Exercising with high blood pressure

High blood pressure, or hypertension, is one of the most common medical problems—affecting about one quarter of all Americans. It is also the most common cardiovascular condition in competitive athletes.

Blood pressure can be thought of as looking at the stress on the heart. The top number is known as the systolic pressure and measures the stress when the heart is actively beating. The bottom number is called the diastolic pressure which measures the stress when the heart is at rest, between beats. The greater the stress on the heart, the greater the risk of strokes, heart attacks, and heart failure.

In adults, normal blood pressure is less than 120/80. Blood pressure between 120-139/80-89 is considered pre-hypertension, which puts someone at an increased risk of developing hypertension in their future. Stage 1 hypertension is when the blood pressure is between 140-159/90-99. Stage 2 is over 160/100, which puts you at a 150-300% increased risk of having a stroke, heart attack, or heart failure.

So if you have high blood pressure, what can you do to get it down? Eating a healthy diet and exercising are a great start. But, depending on the height of your blood pressure, there may be certain exercises you should avoid until your blood pressure is under better control. In particular, anyone with stage 2 hypertension needs to have their blood pressure controlled before they start an exercise program. Your doctor can discuss these issues with you in detail.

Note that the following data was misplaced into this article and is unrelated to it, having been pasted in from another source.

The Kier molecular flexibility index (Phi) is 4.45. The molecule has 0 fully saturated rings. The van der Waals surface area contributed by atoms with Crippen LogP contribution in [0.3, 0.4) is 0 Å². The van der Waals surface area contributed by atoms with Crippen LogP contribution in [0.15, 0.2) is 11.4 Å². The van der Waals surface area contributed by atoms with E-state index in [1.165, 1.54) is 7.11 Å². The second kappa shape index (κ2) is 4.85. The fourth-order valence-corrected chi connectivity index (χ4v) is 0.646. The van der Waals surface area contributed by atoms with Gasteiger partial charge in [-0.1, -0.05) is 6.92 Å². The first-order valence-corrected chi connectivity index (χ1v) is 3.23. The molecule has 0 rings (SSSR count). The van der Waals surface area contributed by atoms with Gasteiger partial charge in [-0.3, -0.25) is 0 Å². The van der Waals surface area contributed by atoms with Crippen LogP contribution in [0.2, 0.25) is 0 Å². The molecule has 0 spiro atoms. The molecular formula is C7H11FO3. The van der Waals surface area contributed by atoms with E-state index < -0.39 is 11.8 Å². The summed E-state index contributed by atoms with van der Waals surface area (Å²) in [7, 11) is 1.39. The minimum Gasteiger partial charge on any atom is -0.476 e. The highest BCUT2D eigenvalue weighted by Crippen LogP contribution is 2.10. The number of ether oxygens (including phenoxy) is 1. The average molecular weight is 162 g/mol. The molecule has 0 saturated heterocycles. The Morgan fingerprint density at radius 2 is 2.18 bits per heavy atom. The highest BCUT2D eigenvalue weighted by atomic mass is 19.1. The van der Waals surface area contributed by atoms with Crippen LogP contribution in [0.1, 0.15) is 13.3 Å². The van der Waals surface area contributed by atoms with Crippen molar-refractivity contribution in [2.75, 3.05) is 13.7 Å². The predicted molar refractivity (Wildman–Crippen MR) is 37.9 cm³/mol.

Cutting out foods and drugs that can raise blood pressure will help also. Caffeine, alcohol, and tobacco are common agents that elevate the blood pressure, as are certain over-the-counter medications like decongestants and appetite suppressants.

While lifestyle modifications are great for your overall health, they may only help to lower the blood pressure by about 10 points, which may not be enough. Often time medication is needed to fully control the blood pressure. Many options for medications exist, but some of them are better than others for athletes.

Medications preferred by many athletes are those that do not affect exercise tolerance and heart rate response to exercise. ACE inhibitors and Angiotensin II Receptor Blockers (ARBs) both are very well tolerated and are the least likely to cause any problems with exercise.

Medications like Beta blockers and Calcium Channel blockers, while excellent medications to help control blood pressure, can decrease the heart rate and also possibly affect exercise tolerance and are typically not used as first line agents for treatment of blood pressure in athletes.

Elite athletes who participate in events sanctioned by national or international governing bodies need to make sure any medication they take is not part of the banned substances list for their sport.


Read more Sports Doc for Sports Medicine and Fitness.

Continue Reading